Icarus X Australia - course details and sign up

What is the Icarus X?

There will be four Icarus X events in the run-up to the mighty Icarus Trophy this September.  All four follow the same basic format; a looped A-B-C-A route of around 200 miles, designed to get the might-be Trophy Pilot dried behind the ears, bloodied of the nose, and ready to take on the main event, or at least knowing what homework he or she has to do.  It's too far to complete in a day which means pilots must stay out overnight and consider their survival kit, their refuelling options, their XC strategy, their equipment strategy.  The rules will mirror the main Icarus, meaning that Adventure Class pilots can freestyle a little and get as much or as little flying and back-up as they like.  Meanwhile, in the Race Class, pilots are scrutinised closely and can only advance forward by means of flight - the fastest pilot home wins their place on the main trophy, and a place in the (soon to be coveted) ITX Hall of Fame.  Live tracking means Adventure-Mums and Paramotor-widows can follow the action along with the race directors, and the pilots can head out into the wilderness knowing that if it all goes tits up they have a line of communications with HQ and someone will notice.  

All this in a friendly fly-in format, meaning that cautious pilots or newbies can come and watch and fly round the launch field, or learn about the sport, whilst eating salt and fat-laden produce from a mobile catering van, and applaud the winged warriors as they head out, and return, through the pylons of destiny.

Pylons of destiny.  Actual destiny: Pilot's own

Pylons of destiny.  Actual destiny: Pilot's own

Australia Branch - ITX Oz June 13-15th, Gloucester

The first of the four ITX17s has been and gone, a glorious head to head tussle in Florida back in March.  The next edition of the series is in Gloucester, New South Wales, at the conclusion of the Australian Open Paramotoring Championships.  The race director, and course designer, is none other than dual Icarus Trophy champion, High Adventure founder and chief instructor, and darling of the sport, David Wainwright.   

Team Straya. David is 2nd from left.  Fellow IT16 contender Scotty Duncan it 2nd from right, also representin'.

Team Straya. David is 2nd from left.  Fellow IT16 contender Scotty Duncan it 2nd from right, also representin'.

 

He sent us this course briefing from the airport on his way to the Asia Oceana Paramotor Championships where he is proudly representing 'Straya.  Even though he's actually a Kiwi

Course legend for ITX Oz: Gloucester Airport - Walcha Airport - Wauchope - Gloucester Airport

Course legend for ITX Oz: Gloucester Airport - Walcha Airport - Wauchope - Gloucester Airport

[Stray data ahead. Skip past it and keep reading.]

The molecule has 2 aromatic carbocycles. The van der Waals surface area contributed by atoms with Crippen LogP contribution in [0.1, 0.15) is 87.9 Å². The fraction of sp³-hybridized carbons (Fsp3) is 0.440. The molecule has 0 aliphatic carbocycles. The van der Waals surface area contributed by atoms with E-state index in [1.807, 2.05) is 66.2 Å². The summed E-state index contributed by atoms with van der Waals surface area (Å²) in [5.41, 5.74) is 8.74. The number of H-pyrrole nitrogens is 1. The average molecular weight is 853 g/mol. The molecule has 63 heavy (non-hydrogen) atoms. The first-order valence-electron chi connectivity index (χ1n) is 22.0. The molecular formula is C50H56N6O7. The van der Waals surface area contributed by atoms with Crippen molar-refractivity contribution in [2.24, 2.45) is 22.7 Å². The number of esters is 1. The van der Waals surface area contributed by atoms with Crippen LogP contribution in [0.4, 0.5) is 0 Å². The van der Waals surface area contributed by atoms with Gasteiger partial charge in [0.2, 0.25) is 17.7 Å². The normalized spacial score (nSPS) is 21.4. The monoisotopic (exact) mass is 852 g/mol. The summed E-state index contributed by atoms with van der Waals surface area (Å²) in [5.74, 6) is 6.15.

So what does that mean, then? 
Total distance 341km

Launch Gloucester Airport to checkpoint 1, Walcha Airport - 122kms
Walcha Airport to checkpoint 2, Wauchope - 123kms
Wauchope home to Gloucester Airport - 96kms

Course Highlights

Gloucester is hosting the Australian Paramotor Championships from June 10th.  The ITX will co-incide with the end of the championships, and showcase a completely different kind of flying.  It will be the mother of all PPG gatherings.

Walcha, checkpoint 1, has a population of 3,000 people, and 750,000 sheep.  Insert own punchline here.  Chance to fly over the Apsley Gorge, and the stunning Open Air Gallery should not be missed.

Wauchope, checkpoint 2, has a Giant Red Bloodwood tree called Old Bottlebutt, in the Burrawan State Forest.  You should probably not try and land out close to there. 

Sign up and registration

Sign up is on this here website, and costs the princely sum of AUD200.  For that you get a t-shirt, a shot at a real trophy, live tracking, a comprehensive race and tracking briefing from Dave pre-launch, and a launch and finish party to galvanise and congratulate/commiserate.

What's the point?

The winner of the race class will get a free entry into the Icarus Trophy, the mother of all aerial adventures, form Glacier to Vegas this September.  That's a whopping $2,200 worth of prize pot.  Both race and adventure division winners will receive a trophy to keep.  All pilots will get a t-shirt.  

All successful adventure and race class pilots will be deemed fit and qualified to enter the Icarus Trophy, and will not need to do maneouvres under inspection at the launch weekend September 23/4th.  

Order of play

June 8th - last day for online registration of pilots.  Walk-ins may be accepted if there is capacity but you are advised to reserve your place online.  All registered pilots will receive a course briefing and soft copy of the race rules and tracker operation instructions

June 12th - pilot arrival and briefing, 4pm.  Safety protocols, route briefing, race and adventure class rules and regulations, tracker operation and flight ops, equipment testing and qualifying for new or un-tested pilots.  Hosted by David Wainwright at Gloucester airfield.  Camping and social evening.

June 13th - sunrise launch, race and adventure class pilots

All pilots expected to be out overnight.  Live tracking and commentary from the race organizers, and tracking hosted on the Icarus Trophy website.  

June 14th - leading pilots expected to finish.  All pilots expected back by sunset.  Prizegiving and finish beers and BBQ.  T-shirts and trophies awarded.  Interviews and photos.

June 15th - bad weather contingency day and social flying

Now what?

Sign up! Places are limited to 20, across race and adventure class. You don't have to decide until the evening of the 12th, which division you wish to enter.